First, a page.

Nate Ross has worn many hats over the years: college basketball assistant coach, restaurant owner and golf caddy, to name a few. But to Charleston residents, Ross is probably best known as a color analyst for college basketball telecasts and host of Bobby Cremins' television show. Ross talked about coaching, TV, Cremins and more when he went One-on-One with The Post and Courier's Tommy Braswell:
A lot of people know you best as a longtime college basketball assistant. How about a quick review of your career?
"I was a graduate assistant at Appalachian State under Bobby Cremins, then became a full-time assistant under Bobby Cremins. I was a full-time assistant at Appalachian State under Kevin Cantwell. I spent a total of eight years at Appalachian State and then seven years as an assistant at The Citadel under Randy Nesbit."
Did you work with the basketball team when you were a student at Maryland?
"I lived across the hall from the manager on the basketball team. I used to take recruits out when they came to visit. I remember one 7-footer from New Mexico. I took him on a private tour of the White House. George Raveling (then a Maryland assistant) gave me $50, told me to get a receipt, and handed me the keys to his car. It was just me, the 7-footer and a guard walking through the White House. The best thing was the guard asked if he played basketball. Without missing a beat, he said, 'No, ice hockey.' He ended up not going to Maryland."
You got out of coaching when Randy Nesbit's contract wasn't renewed at The Citadel. Why didn't you try to stay in coaching?
"Looking back, I probably should have tried but I didn't. That's when I got into TV. I miss it every day. But TV is as close as you can get without coaching. I love it."
What's your favorite Bobby Cremins story?
"Probably the first time I met him. He could easily have said, 'Nate, we don't need any help.' But he didn't. He gave me a start as a college basketball coach, which fulfilled my dream."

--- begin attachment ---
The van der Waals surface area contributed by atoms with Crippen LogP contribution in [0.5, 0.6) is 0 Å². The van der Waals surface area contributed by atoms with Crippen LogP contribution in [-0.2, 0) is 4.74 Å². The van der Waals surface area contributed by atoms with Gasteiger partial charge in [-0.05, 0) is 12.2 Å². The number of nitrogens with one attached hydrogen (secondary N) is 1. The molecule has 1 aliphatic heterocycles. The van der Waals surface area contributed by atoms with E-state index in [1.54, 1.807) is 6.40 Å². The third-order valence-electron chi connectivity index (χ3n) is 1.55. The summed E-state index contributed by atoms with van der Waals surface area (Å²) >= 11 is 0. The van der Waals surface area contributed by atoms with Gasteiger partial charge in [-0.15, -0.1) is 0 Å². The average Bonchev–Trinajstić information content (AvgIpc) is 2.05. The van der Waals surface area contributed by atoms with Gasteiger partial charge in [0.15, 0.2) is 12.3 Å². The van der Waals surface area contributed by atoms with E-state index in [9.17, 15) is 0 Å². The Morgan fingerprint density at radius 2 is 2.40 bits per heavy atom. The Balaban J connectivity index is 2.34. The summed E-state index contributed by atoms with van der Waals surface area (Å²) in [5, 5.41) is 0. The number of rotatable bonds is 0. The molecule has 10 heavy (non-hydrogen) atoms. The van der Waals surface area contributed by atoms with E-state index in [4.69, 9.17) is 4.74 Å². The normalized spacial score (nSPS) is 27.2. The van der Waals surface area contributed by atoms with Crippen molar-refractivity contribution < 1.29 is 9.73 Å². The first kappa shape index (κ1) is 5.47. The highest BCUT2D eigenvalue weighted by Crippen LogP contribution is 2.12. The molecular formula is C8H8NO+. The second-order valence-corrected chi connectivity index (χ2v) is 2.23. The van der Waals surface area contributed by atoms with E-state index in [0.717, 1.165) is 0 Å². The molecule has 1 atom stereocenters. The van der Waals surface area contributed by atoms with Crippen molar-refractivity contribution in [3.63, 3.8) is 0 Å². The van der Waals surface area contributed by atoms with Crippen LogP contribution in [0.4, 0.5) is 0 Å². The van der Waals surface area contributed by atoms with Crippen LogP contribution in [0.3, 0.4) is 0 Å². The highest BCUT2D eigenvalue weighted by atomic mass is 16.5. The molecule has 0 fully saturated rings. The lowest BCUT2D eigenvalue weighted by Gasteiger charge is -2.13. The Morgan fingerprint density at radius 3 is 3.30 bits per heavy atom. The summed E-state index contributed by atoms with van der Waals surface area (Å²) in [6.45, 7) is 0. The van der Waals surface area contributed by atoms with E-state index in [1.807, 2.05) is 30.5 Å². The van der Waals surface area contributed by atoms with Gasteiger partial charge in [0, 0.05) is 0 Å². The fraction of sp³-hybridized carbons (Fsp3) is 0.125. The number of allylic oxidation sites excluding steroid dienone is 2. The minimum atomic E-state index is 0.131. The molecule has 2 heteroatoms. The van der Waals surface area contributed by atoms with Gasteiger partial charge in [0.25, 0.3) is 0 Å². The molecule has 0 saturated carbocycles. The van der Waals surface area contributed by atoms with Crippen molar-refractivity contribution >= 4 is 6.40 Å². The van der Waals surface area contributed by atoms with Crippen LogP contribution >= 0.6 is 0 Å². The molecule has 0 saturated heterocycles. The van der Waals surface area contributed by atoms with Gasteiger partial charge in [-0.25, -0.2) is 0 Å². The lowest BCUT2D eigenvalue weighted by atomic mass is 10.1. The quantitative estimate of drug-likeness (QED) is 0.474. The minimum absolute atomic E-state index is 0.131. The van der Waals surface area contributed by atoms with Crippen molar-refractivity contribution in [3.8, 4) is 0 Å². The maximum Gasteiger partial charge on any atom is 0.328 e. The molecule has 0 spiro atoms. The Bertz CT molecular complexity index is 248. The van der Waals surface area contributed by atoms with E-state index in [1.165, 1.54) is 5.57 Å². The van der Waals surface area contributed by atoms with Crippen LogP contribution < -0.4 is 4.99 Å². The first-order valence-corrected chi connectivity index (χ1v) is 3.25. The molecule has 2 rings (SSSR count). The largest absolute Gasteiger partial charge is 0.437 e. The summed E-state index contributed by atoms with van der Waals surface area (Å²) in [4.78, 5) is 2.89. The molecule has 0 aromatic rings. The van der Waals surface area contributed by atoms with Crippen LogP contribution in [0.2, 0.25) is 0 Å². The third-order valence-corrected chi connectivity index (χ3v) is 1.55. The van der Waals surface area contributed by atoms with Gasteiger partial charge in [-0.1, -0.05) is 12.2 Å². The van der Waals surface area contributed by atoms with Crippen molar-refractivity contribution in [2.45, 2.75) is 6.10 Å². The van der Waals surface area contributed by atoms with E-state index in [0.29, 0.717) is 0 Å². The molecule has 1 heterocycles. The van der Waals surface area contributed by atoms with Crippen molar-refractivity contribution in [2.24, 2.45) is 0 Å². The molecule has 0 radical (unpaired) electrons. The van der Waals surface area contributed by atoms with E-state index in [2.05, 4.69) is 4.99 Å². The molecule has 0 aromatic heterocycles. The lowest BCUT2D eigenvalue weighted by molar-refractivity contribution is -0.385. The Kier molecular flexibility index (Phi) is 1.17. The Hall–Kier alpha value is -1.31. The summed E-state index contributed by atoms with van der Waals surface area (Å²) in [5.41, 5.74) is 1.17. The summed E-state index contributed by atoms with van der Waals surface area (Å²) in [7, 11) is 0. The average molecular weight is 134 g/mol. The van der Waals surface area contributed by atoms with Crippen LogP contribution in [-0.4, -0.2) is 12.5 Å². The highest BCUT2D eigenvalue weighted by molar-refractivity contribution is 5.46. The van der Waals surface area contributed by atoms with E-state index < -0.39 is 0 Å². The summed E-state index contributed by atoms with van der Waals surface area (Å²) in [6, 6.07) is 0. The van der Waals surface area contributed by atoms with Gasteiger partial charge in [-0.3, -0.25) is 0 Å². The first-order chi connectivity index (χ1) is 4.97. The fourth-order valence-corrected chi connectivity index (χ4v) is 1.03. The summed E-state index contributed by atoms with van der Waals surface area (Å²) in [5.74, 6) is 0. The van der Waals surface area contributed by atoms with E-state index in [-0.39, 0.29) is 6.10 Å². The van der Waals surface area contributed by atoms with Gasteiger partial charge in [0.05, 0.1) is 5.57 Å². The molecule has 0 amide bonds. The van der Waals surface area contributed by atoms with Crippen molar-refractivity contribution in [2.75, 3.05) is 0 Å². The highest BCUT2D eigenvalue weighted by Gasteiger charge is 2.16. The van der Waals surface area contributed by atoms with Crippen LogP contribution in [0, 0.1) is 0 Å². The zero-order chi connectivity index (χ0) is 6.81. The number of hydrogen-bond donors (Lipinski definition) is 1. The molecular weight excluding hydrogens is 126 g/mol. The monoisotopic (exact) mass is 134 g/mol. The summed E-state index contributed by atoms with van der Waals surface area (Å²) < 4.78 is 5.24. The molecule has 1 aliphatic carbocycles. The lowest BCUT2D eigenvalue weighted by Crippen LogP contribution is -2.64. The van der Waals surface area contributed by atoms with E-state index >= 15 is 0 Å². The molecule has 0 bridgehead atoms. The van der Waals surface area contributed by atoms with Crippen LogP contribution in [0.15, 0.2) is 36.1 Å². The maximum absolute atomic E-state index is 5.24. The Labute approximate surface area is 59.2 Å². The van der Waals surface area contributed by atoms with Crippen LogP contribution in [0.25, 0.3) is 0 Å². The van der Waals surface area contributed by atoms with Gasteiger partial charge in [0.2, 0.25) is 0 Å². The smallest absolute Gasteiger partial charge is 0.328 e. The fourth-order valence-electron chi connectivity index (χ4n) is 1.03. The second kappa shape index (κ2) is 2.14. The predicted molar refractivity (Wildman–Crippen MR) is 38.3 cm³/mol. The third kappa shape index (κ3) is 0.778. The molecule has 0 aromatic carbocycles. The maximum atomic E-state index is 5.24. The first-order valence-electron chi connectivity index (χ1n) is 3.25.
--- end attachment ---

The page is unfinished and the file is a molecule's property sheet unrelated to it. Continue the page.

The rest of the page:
How did you get involved in television?
"There was a local tournament the College of Charleston was involved in. It was College of Charleston, Delaware State, Alabama and Penn State. Warren Peper was the host and Ted Byrne was the play-by-play. The guy who was promoting it called me up and asked if I wanted to do the color. I said I can do that. I've been screaming at the TV for 20 years. I remember the first production meeting and they were talking about all these technical terms. I had no idea what they were talking about. Warren Peper kind of winked at me and said he would explain everything later."
What's the most important thing for an analyst to do or know?
"Probably the back stories. The play-by-play guys tell you what happened. I tell you why it happened. My favorite question is when the play-by-play guy looks at me with 40 seconds to go and says, 'Coach, what do you think they're going to do?' "
How many games a year do you do?
"Around 20, a little less or a little more. Unfortunately, budget cuts have hurt me this year."
How many games a year do you watch?
"Three or four a night. Hundreds during a season. I have two TVs, one in my living room and one in my office. If I'm doing a team in the future, I'll be taping that. And I go to as many as I can."
Do you tape and critique yourself?
"When I watch a game, I'm watching the announcers more than the game so I can learn. I critique myself all the time. That's the only way to get better. Watching tape, that's the coach in you."
How did you get into the restaurant business?
"I was in the insurance business, which I did not like, for two years. I got a call one day in my office from a guy who was involved in the corporate end of this restaurant chain called Lil' Dino's Deli and Grill.' My uncle and my grandfather were both in the restaurant business. I tried the food and it was phenomenal. I was never a head coach, and this was my chance to be a head coach."
What was the experience like?
"I opened right on King Street. I figured wherever the athletes are going, that's where all the students are going, which was the case. It was the hardest job I ever had in my life. My rule was that when McDonald's was closed, I would close. And McDonald's isn't closed a lot. It was like basketball camp seven days a week. I sold it after five years. It was an interesting experience in my life."
You caddy at the Ocean Course on Kiawah Island. How did that come about?
"When I was coaching at The Citadel, the Ryder Cup was being held at Kiawah in September 1991. The golf coach then, Gene Styles, asked me if I wanted to come out and keep score. I kept score and met the head pro now, Brian Guerard. Several years later, I was the night manager at Bobby Hartin's Sports Bar, and the day bartender's husband and I were talking and his wife said they were looking for caddies at the Ocean Course. I've been doing that every summer for 10 years."
Who are some of the people you've caddied for?
"I've caddied in the World Cup. I've caddied in the PGA Club Professional Championship. I've caddied in LPGA events. I've caddied for Andy Bean. I've caddied for Fred Couples in some celebrity events. I've caddied for Dan Marino."